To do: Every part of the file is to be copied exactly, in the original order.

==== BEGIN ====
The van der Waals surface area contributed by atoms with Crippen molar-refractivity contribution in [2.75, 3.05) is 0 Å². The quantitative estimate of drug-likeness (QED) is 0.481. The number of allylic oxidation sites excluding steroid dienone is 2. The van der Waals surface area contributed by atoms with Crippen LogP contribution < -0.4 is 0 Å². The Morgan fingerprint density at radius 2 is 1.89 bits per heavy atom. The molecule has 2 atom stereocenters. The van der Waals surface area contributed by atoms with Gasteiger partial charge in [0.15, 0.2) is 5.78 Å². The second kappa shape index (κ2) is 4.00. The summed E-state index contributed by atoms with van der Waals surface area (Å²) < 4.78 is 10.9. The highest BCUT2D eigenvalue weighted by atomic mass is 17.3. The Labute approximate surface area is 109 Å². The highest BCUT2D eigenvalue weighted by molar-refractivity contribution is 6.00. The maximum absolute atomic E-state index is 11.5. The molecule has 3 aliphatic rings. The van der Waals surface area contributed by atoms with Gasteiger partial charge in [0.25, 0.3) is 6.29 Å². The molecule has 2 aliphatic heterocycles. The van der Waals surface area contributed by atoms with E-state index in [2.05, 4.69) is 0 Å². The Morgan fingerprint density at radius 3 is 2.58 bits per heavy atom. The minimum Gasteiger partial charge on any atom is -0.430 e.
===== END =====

The van der Waals surface area contributed by atoms with Crippen molar-refractivity contribution in [2.75, 3.05) is 0 Å². The quantitative estimate of drug-likeness (QED) is 0.481. The number of allylic oxidation sites excluding steroid dienone is 2. The van der Waals surface area contributed by atoms with Crippen LogP contribution < -0.4 is 0 Å². The Morgan fingerprint density at radius 2 is 1.89 bits per heavy atom. The molecule has 2 atom stereocenters. The van der Waals surface area contributed by atoms with Gasteiger partial charge in [0.15, 0.2) is 5.78 Å². The second kappa shape index (κ2) is 4.00. The summed E-state index contributed by atoms with van der Waals surface area (Å²) < 4.78 is 10.9. The highest BCUT2D eigenvalue weighted by atomic mass is 17.3. The Labute approximate surface area is 109 Å². The highest BCUT2D eigenvalue weighted by molar-refractivity contribution is 6.00. The maximum absolute atomic E-state index is 11.5. The molecule has 3 aliphatic rings. The van der Waals surface area contributed by atoms with Gasteiger partial charge in [0.25, 0.3) is 6.29 Å². The molecule has 2 aliphatic heterocycles. The van der Waals surface area contributed by atoms with E-state index in [2.05, 4.69) is 0 Å². The Morgan fingerprint density at radius 3 is 2.58 bits per heavy atom. The minimum Gasteiger partial charge on any atom is -0.430 e.